Thursday, May 23, 2013

Some Pine Valley Edible Plants from Laura Bergeson

Dandelions! The whole plant is edible, though it is usually less bitter in the spring. It is a powerhouse of vitamins C, A , and betacarotene. Eat the leaves and flowers in salads, or steam the leaves like spinach.

Elderberries An elderberry shrub can grow easily grow about 10 feet tall and will yield tons of food. These are easiest to identify in the spring as they blossom with white clustered flowers that resemble an umbrella. The dried flowers make a healthful tea. Harvest the berries when they’re ripe around September, as Elderberries are known for their flu and cold healing properties. You can make jelly, syrup or extracts from the elderberries, but don't eat them raw.
Pinon pine needles can be steeped in hot water to make a drink that is rich in vitamin C and will stave off scurvy. Pine nuts have healthful oils and protein.
Red Clover blossoms can be eaten fresh or steeped in hot water for tea. You can toss both the green leaves and blossoms into a salad, but be careful if you take blood thinners, as this plant has natural coumadin.
Cattails are usually found near the edges of freshwater wetlands. Cattails were a staple in the diet of many Native American tribes. Most of a cattail is edible. You can boil or eat raw the rootstock, or rhizomes, of the plant. The rootstock is usually found underground. The best part of the stem is near the bottom where the plant is mainly white. Either boil or eat the stem raw. Boil the leaves like you would spinach. The corn-dog looking female flower spike can be broken off and eaten like corn on the cob in the early summer when the plant is first developing. It actually has a corn-like taste to it.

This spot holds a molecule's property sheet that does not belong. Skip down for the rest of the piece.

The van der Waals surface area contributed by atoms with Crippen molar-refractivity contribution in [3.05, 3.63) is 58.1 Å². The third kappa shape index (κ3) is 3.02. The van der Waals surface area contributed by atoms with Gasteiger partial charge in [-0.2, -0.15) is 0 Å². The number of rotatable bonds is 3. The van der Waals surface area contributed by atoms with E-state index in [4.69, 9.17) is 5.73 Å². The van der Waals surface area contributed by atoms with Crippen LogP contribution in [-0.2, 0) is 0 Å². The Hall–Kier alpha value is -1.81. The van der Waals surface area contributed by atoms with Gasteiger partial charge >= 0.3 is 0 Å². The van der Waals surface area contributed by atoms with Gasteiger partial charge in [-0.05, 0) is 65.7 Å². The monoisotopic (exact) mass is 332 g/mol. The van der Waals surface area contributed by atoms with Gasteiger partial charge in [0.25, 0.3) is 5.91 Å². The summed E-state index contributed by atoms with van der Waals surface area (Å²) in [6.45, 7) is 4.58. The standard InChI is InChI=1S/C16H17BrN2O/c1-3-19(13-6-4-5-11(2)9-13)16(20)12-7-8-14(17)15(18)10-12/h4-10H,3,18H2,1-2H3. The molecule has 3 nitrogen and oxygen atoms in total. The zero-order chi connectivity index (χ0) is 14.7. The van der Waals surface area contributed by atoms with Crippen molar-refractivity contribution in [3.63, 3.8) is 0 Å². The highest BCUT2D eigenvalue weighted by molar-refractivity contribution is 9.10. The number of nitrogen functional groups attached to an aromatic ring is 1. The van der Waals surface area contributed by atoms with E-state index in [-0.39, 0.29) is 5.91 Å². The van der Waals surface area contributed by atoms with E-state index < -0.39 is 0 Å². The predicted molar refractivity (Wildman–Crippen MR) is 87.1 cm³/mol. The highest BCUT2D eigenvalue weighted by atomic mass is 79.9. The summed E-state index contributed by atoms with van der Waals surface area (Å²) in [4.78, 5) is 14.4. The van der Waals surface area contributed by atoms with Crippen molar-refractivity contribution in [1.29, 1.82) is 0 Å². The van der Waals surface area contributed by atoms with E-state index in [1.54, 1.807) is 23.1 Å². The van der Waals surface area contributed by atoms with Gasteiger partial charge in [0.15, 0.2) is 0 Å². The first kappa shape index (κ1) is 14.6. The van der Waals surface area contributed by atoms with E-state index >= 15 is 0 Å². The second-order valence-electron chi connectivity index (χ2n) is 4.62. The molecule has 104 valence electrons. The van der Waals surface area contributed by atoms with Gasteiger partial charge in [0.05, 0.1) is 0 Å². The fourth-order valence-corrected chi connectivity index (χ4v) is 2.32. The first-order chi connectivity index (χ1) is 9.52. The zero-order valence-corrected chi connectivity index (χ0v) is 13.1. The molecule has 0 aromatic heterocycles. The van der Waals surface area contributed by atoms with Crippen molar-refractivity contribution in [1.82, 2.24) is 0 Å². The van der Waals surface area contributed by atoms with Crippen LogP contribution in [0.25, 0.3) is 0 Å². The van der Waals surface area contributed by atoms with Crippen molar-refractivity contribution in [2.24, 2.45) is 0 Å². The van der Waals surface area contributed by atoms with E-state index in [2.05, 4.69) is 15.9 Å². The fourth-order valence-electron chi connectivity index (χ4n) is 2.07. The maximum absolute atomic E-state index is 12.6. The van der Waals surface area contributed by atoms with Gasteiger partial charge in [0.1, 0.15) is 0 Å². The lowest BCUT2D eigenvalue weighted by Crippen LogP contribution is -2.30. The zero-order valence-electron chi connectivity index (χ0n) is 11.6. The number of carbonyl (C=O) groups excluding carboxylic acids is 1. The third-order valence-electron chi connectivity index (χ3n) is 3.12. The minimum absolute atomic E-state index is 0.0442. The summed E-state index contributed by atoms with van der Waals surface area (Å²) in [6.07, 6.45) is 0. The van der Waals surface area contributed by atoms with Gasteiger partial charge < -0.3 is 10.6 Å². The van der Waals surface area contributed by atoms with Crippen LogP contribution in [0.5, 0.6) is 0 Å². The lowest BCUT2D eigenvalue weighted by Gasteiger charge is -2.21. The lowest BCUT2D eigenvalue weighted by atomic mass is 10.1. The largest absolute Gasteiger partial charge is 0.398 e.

Plantain Is another one of those plants that seem to thrive right on the edge of gardens and driveways, but it’s also edible. Pick the green, rippled leaves and leave the tall flower stems. Blanch the leaves and sauté with some butter.
Pigweed is a valuable plant. The whole thing – leaves, roots, stem, and seeds are edible. The Amaranth seed is small and very nutritious and easy to harvest. It is used to make flour for baking uses. Roasting the seeds can enhance the flavor. You can sprout the raw seeds to use them in salads, and in sandwiches. Young leaves can be eaten raw or cooked like spinach, sautéed, etc. Fresh or dried pigweed leaves can be used to make an herbal tea.

Shepherd's Purse's young leaves can be used raw in salads, or cooked in soups, in mixed cooked greens or in any dish that calls for cooking greens.  Although the leaves may be eaten throughout the summer, the mature leaves have a peppery taste that does not appeal to all palates.
Mullein leaves and flowers are edible. The flowers are fragrant and taste sweet, The leaves are furry and taste slightly bitter. This plant is best known as an herbal tea and can be consumed as a nutritious beverage containing vitamins B2, B5, B12, and D, choline, hesperidin, paraaminobenzoic acid, magnesium, and sulfur. Mullein tea is primarily valued as an effective treatment for coughs and lung disorders. The native people dried the leaves and smoked them to relieve lung ailments. The pioneers valued mullein as a poultice to help glandular problems, especially mastitis.
Purslane can be considered an obnoxious weed but it can provide much needed vitamins and minerals in a survival situation. Ghandi actually numbered purslane among his favorite foods. It’s a small plant with smooth fat leaves that have a refreshingly sour taste. Purslane grows from the beginning of summer to the start of fall. You can eat purslane raw or boil it to remove the sour taste. It is one of the highest vegetable sources for omega 3's.
Sheep sorrel is native to Europe and Asia but has been naturalized in North America. It’s a common weed in fields, grasslands, and woodlands. and flourishes in highly acidic soil. Sheep sorrel has a tall, reddish stem and can reach heights of 18 inches. It contains oxalates and shouldn’t be eaten in large quantities. You can eat the leaves raw. They have a nice tart, almost lemony flavor.
Wild mustard ! You can eat all parts of the plant- seeds, flowers, and leaves.

1 comment:

  1. Super cool! Thanks for the info. I am going on a hike on the Forsyth Trail this weekend and am looking forward to identifying some of these plants to my kids :)